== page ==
“Silence happens on Saturday. After trouble hits you, after the agony of Friday, you call out to God. . . . On Saturday, in addition to the pain of Friday, there is the pain and the silence of the absence of God.”- John Ortberg, Who is This Man? (2012)
“Surely he hath borne our griefs and carried our sorrows; yet we did esteem him stricken, smitten of God, and afflicted. But he was wounded for our transgressions, he was bruised for our iniquities: the chastisement of our peace was upon him; and with his stripes we are healed.”- Isaiah 53:4-5 (KJV)
Both my maternal and paternal grandfathers died before my birth in July 1951. My mom’s father, Hugo Dahlke, died at the age of fifty-five on December 3, 1937 – during the Great Depression. Elinor turned twenty-one four months earlier. Almost nineteen years later, her mother Charlotte died while visiting us. I was only five years old and mourned my favorite grandma.
My dad’s father, also named William, died as a result of an elevator accident at his workplace on November 29, 1944. At the time dad, age twenty-three, served in the Army Signal Corp, operating a teletype machine in Burma. Certainly, dad felt great sorrow over his absence, unable to comfort his mom – on the other side of the world.
Growing up, I always sensed a quiet strength in my parents. Even though they knew that silence happens on Saturday, they lived the hope released on Easter Sunday. Writing in Who is This Man?, John Ortberg underscores that everyone knows Saturday – the day your dream died. Yet, you must go on, but you don’t know how. Even worse, you don’t know why. So, this raises a question: Why is there a Saturday? Because it’s a strange, in-between day. A day between despair and joy, confusion and clarity, darkness and light. Even the Bible only tells us about the guards posted to watch the tomb. Most significantly, the prophet Hosea wrote:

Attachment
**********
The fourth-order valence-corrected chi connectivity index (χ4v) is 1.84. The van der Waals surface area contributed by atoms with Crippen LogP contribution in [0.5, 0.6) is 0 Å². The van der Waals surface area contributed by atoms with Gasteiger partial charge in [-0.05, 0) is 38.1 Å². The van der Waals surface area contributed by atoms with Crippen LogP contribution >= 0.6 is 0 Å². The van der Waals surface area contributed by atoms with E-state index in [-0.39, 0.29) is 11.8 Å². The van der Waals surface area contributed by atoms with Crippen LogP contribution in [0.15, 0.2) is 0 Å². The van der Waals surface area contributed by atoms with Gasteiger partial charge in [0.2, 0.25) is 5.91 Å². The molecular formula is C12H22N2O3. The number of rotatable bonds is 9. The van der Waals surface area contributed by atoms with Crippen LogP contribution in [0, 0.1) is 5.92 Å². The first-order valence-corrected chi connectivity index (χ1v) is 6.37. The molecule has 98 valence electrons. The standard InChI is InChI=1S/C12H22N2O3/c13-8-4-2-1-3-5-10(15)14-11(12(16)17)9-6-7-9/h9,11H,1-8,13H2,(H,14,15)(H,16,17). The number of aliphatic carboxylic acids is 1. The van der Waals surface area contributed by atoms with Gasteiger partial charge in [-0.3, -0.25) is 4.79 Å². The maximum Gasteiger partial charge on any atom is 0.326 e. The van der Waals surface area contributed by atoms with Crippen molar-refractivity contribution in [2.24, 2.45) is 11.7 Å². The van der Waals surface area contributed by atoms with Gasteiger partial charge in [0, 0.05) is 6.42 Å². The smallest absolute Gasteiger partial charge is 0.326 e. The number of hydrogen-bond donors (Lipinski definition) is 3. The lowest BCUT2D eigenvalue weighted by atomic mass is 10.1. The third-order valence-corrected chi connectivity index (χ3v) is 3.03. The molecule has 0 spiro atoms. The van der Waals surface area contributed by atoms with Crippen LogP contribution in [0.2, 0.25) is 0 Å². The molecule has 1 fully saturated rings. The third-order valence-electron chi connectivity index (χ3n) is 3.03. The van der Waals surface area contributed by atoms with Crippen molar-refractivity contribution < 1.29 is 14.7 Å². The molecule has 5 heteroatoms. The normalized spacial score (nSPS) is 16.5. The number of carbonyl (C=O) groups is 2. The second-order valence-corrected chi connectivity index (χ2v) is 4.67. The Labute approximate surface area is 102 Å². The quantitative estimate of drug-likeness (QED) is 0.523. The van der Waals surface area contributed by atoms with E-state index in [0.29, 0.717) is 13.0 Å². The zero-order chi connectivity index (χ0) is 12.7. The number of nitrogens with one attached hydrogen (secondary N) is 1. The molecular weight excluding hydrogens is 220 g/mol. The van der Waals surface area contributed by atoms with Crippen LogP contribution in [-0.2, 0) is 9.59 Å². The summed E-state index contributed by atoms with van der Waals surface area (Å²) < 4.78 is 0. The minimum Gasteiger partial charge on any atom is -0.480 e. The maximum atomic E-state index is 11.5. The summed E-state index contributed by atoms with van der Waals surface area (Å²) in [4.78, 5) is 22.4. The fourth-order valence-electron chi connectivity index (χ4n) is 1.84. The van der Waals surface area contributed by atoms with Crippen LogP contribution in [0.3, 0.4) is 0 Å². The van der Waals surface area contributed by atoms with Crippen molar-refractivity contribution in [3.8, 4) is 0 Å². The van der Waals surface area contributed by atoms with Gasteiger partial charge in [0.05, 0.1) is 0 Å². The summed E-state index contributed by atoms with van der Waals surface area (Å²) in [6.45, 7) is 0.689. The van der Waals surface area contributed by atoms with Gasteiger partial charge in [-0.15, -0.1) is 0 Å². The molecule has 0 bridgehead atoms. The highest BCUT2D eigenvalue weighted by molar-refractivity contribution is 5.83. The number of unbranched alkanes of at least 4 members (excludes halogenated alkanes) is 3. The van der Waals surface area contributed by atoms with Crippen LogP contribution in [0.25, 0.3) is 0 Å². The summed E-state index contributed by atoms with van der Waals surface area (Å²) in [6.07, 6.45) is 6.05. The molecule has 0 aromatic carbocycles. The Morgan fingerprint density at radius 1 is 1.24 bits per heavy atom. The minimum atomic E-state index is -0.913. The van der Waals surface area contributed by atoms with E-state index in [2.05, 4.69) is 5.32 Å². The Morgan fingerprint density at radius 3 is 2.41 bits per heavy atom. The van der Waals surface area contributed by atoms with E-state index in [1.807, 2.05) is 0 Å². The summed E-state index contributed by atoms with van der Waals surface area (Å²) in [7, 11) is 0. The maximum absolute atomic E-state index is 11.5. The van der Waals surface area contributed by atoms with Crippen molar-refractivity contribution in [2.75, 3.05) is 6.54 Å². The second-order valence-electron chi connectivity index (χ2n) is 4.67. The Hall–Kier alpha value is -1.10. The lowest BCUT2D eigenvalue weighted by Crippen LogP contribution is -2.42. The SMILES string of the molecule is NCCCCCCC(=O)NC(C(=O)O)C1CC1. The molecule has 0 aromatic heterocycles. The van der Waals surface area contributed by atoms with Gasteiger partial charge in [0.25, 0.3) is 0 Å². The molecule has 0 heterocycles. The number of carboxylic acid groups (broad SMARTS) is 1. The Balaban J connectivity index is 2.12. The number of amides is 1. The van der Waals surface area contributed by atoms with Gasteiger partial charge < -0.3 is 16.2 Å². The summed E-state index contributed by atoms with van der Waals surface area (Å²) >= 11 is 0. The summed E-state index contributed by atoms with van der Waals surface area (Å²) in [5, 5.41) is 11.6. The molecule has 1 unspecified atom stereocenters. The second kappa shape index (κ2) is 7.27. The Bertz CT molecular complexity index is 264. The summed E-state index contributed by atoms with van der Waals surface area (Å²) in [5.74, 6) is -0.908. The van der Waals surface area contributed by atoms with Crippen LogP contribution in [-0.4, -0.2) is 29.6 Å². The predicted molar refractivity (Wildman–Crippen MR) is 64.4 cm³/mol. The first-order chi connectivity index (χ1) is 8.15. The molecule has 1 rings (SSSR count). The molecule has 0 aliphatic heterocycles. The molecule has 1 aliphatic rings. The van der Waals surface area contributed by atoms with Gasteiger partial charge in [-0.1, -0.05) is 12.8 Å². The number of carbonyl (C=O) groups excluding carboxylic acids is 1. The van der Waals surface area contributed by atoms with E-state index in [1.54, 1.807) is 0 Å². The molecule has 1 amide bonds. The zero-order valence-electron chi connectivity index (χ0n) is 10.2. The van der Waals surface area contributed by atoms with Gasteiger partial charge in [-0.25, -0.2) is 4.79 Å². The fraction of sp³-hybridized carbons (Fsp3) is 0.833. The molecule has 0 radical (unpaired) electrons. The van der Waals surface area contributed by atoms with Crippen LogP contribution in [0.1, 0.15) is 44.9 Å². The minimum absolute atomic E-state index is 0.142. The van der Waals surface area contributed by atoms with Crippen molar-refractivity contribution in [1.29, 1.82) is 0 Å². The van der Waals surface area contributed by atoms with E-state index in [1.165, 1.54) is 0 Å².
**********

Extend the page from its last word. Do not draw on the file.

“After two days he will revive us; on the third day he will restore us, that we may live in his presence (Hosea 6:2, NIV).”
Therefore, Pastor Ortberg notes, three choices present themselves when silence happens on Saturday. Hence, you can choose:
- despair – you believe Sunday will never come. As a result, you engage in disappointment management. Because you see no hope, you silently, secretly live there.
- denial – you wear a mask of artificial pleasantness as you offer simplistic explanations and easy answers. Thus, as John phrases it, you hydroplane over authentic humanity.
- wait – even when God feels far away, you purpose to work with Him. Cry out. Above all, rest in the Lord and trust.
In conclusion, Pastor Ortberg observes that, from a human standpoint, we think of Easter Sunday as the miraculous day. However, John wonders if, from heaven’s standpoint, the great miracle occurred on Saturday. The only day in over two thousand years not one person in the world believed Jesus was alive. Consequently, John sees the miracle of Saturday centering on the fact that the eternal Son of God lies dead. Only to rise on Sunday and release hope.
The Apostle’s Creed states that Jesus descended into hell. Somehow, even though silence happens on Saturday, any suffering you go through Jesus endures to save you. Pastor Ortberg exhorts:
“So Jesus Christ defeats our great enemy death not by proclaiming his invincibility over it but by submitting himself to it. If you can find this Jesus in a grave, if you can find him in death, if you can find him in hell, where can you not find him? Where will he not be?”